Sam Wineburg: Shouldn't Teachers of History Have Majored in History?





Sam Wineburg, in the LAT (2-24-05):

[Sam Wineburg, author of"Historical Thinking and Other Unnatural Acts" (Temple University Press, 2001), is a professor in Stanford's School of Education.]

Imagine this: Nearly a third of the students who apply to Stanford's master's in teaching program to become history teachers have never taken a single college course in history. Outrageous? Yes, but it's part of a well-established national pattern. Among high school history teachers across the country, only 18% have majored (or even minored) in the subject they now teach.

I don't doubt the dedication of these people. The application statements I read at Stanford shine with a commitment that renews one's faith in the passion of today's youth. And nearly every one of these young people is willing to forsake a more lucrative career — in law, medicine, business — to pursue teaching.

But how can you teach what you don't know? Would someone who wanted to teach calculus dare to submit a transcript with no math courses? Would a prospective chemistry teacher come to us with a record devoid of science? Yet with history, the theory goes, all you need is a big heart and a thick book.

The state of California encourages this state of affairs. Although it requires teachers to earn a rigorous teaching credential before they may teach math, English, biology or chemistry in the public school system, there is no such credential for history. Instead, the state hands out a loosey-goosey "social science" credential.

To qualify to teach history in California (and in many other states), you can possess a major in almost anything — anthropology, psychology, ethnic studies. All you've got to do is earn the "social science" credential and pass a multiple-choice exam of historical facts. But a storehouse of facts is the beginning, not the end, of historical understanding.

History courses made up of all facts and no interpretation are guaranteed to put kids to sleep. And that's exactly what seems to be happening. In a national survey some years ago, 1,500 Americans were asked to "pick one word or phrase to describe your experience with history classes in elementary or high school." "Boring" was the most frequent answer.

It should be obvious why this is. I don't care how much you know about child psychology or cultural anthropology, when you have to teach the Marshall Plan, the partition of India or the bombing of Hiroshima, you will be no more than a brittle pedagogue if you have no choice but to obey the textbook. History engages students only when their teachers possess deep knowledge; when they don't, history has the vitality of sawdust.

History comes alive when viewed as a patterned story open to ongoing debate. Did Truman drop the bomb because he wanted to save American lives, as a typical textbook claims, or because he sought to intimidate the Soviet Union and dissuade it from pursuing territorial expansion?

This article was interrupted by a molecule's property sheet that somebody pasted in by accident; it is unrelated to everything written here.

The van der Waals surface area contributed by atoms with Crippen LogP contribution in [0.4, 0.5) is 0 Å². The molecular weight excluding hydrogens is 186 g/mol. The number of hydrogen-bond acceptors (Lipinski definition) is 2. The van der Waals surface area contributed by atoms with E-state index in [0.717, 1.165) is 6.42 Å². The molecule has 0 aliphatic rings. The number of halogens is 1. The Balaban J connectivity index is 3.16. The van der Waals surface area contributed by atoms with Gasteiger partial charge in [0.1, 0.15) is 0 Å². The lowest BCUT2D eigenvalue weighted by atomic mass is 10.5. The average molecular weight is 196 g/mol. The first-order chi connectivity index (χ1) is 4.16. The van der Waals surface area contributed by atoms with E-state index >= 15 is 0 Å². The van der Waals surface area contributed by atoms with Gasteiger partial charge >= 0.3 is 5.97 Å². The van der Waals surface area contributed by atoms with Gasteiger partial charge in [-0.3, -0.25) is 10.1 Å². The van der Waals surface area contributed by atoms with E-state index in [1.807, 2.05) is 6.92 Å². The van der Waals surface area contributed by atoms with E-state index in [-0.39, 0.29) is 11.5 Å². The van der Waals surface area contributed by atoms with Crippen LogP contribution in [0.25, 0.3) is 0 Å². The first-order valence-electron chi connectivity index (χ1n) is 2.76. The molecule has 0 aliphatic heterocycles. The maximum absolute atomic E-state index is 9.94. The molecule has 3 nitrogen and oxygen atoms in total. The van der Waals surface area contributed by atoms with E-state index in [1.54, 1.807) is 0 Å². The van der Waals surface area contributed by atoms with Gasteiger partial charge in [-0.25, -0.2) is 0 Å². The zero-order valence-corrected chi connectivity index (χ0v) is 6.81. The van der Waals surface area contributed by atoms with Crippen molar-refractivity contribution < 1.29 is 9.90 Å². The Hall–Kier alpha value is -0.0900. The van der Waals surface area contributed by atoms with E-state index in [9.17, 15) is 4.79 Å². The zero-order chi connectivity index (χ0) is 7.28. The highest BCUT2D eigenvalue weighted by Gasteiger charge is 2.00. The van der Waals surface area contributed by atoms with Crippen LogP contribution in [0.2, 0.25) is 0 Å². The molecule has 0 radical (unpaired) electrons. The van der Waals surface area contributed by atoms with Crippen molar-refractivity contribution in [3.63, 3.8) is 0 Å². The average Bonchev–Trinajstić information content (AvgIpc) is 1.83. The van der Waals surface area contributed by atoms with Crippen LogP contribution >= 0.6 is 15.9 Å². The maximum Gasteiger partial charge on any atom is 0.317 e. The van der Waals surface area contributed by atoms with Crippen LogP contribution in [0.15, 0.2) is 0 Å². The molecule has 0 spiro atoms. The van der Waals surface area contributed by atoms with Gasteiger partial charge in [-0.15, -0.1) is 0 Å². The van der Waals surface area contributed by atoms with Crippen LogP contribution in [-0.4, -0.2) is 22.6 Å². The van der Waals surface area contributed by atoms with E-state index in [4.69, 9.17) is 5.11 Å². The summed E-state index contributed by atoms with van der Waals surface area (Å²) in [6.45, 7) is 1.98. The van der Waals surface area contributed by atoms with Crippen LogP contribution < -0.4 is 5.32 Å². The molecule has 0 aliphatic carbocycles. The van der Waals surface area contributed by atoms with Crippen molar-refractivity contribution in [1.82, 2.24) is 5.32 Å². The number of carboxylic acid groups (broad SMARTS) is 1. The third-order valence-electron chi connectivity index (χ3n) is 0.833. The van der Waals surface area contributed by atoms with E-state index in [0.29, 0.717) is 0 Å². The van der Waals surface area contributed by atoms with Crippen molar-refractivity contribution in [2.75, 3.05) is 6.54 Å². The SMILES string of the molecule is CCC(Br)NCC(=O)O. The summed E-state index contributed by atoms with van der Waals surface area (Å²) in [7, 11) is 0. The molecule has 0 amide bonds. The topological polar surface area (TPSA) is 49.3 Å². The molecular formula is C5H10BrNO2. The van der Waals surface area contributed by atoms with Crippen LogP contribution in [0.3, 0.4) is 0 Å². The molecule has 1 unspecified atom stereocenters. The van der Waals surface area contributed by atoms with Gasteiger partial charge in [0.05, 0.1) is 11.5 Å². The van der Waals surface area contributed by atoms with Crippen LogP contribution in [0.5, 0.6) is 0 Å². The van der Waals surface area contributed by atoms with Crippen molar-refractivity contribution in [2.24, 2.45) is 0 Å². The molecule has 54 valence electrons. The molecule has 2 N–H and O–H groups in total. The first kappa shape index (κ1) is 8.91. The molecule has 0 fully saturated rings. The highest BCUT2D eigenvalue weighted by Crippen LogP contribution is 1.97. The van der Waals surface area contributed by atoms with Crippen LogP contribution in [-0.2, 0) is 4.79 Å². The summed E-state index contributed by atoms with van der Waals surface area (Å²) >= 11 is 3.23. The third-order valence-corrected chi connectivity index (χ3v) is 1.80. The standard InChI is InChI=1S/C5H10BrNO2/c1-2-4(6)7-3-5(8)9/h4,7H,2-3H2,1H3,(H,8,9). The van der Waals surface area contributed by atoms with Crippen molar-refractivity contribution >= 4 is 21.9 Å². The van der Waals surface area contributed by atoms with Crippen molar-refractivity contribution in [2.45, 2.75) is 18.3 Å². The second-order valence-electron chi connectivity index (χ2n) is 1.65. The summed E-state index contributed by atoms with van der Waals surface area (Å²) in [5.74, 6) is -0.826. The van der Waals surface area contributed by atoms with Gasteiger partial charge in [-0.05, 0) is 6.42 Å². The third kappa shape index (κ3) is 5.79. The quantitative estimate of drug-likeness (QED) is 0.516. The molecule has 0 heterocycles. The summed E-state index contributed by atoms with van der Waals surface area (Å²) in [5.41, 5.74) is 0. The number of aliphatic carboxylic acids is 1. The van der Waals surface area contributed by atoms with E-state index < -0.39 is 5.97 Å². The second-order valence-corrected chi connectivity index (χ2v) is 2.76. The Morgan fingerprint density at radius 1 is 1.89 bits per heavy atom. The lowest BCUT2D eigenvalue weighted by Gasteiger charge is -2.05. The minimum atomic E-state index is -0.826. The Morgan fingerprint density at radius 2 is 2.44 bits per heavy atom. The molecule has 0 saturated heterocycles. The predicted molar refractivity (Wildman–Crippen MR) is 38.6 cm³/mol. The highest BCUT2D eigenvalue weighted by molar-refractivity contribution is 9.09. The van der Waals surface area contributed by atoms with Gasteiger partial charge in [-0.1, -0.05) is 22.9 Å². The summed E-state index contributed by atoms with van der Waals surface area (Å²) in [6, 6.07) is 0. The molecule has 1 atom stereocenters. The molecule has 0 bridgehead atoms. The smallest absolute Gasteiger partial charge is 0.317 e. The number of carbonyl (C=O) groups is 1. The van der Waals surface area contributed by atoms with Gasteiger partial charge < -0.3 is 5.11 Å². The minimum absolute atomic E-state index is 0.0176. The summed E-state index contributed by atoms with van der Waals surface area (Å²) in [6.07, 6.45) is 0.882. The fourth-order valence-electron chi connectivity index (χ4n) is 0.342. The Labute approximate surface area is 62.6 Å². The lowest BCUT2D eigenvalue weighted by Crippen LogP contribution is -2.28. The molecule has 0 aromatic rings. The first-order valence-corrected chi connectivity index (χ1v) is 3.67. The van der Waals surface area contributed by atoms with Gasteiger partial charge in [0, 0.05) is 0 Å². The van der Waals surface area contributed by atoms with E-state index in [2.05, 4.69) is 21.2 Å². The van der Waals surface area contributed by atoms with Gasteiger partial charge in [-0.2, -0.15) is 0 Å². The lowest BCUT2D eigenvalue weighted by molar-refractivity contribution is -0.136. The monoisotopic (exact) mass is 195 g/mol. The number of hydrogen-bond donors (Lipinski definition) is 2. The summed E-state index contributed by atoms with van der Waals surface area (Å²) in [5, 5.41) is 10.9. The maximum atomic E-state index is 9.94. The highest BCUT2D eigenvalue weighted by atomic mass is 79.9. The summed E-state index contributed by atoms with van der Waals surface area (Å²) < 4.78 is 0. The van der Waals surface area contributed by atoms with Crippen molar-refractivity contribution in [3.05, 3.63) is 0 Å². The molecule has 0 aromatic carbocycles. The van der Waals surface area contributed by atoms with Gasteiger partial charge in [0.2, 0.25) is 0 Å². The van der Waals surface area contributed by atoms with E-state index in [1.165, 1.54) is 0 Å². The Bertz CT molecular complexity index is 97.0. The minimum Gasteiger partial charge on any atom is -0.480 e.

The shopworn saying that a good teacher needs only to stay a chapter ahead of students is widely believed — but patently false. History is about how events in one age sow the seeds for what happens next. Good teachers foreshadow later lessons when teaching earlier ones — by helping students see, for instance, that the configuration of power left in the wake of World War II would eventually erupt as the Korean War. History is just a random mess to those who remain a chapter ahead.

Lack of knowledge encourages another bad habit among history teachers: a tendency to disparage"facts," an eagerness to unshackle students from the"dominant discourse" — and to teach them, instead, what the teacher views as"the Truth." What's scary is the certainty with which this"Truth" is often held. Rather than debating why the United States entered Vietnam or signed the North American Free Trade Agreement or brokered a Camp David accord, all roads lead to the same point: our government's desire to oppress the less powerful. It is a version of history that conjures up a North Korean reeducation camp rather than a democratic classroom.

We're in an age when states are tripping over each other to beef up standards for students. But how can we expect students to attain high standards when we set the bar so low for teachers?


Reprinted with permission of the author.


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juliana danielyn frank - 10/29/2009

Good Day everyone! My name is Juliana Frank. This is my first semester at Citrus College, recently transferred from Victor Valley College. I am majoring in Math.. I realley like history, dont know why but i think its very interesting. also what im hoping to get out of this class is ofcourse a wonderful grade and a better view.. now for the response.

Bender: ha, I have to laugh out loud on the article that Bender wrote. Its about time i hear such an argument about how The United states became a so called "Our Great Nation". I liked how he pointed out "American History as a series of stepping stones leading inevitably from wilderness to democracy" bender.. reciting the fact that it did take a long time for us to be so great, but what about the horrible things we had to do in order to have this vast nation...? also he mentions how the country was born in the North. True but false there are the great discoveries but what about the peple that were here first?.. The article has much to discuss about. Bender points out the facts on how we view America. America is soppose to be about freedom, one nation,.. bogus.. in reality we are just living in this cylical that never diesdown..